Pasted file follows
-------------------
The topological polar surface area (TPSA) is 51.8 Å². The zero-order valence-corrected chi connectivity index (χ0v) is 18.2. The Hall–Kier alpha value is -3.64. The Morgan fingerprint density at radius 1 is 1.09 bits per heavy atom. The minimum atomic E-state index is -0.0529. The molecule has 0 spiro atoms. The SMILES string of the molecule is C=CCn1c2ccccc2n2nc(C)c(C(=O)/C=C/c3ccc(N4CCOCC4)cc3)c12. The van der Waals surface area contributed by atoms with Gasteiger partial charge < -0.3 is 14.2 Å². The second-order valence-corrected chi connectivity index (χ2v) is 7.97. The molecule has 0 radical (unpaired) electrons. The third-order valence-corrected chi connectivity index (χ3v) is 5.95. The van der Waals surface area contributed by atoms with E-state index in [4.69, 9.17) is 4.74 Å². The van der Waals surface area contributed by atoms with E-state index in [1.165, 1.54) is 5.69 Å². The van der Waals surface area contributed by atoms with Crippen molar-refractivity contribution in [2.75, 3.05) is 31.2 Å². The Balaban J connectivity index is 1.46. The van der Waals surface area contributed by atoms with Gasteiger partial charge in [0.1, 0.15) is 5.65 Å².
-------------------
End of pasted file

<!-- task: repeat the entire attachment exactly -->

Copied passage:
The topological polar surface area (TPSA) is 51.8 Å². The zero-order valence-corrected chi connectivity index (χ0v) is 18.2. The Hall–Kier alpha value is -3.64. The Morgan fingerprint density at radius 1 is 1.09 bits per heavy atom. The minimum atomic E-state index is -0.0529. The molecule has 0 spiro atoms. The SMILES string of the molecule is C=CCn1c2ccccc2n2nc(C)c(C(=O)/C=C/c3ccc(N4CCOCC4)cc3)c12. The van der Waals surface area contributed by atoms with Gasteiger partial charge < -0.3 is 14.2 Å². The second-order valence-corrected chi connectivity index (χ2v) is 7.97. The molecule has 0 radical (unpaired) electrons. The third-order valence-corrected chi connectivity index (χ3v) is 5.95. The van der Waals surface area contributed by atoms with E-state index in [4.69, 9.17) is 4.74 Å². The van der Waals surface area contributed by atoms with E-state index in [1.165, 1.54) is 5.69 Å². The van der Waals surface area contributed by atoms with Crippen molar-refractivity contribution in [2.75, 3.05) is 31.2 Å². The Balaban J connectivity index is 1.46. The van der Waals surface area contributed by atoms with Gasteiger partial charge in [0.1, 0.15) is 5.65 Å².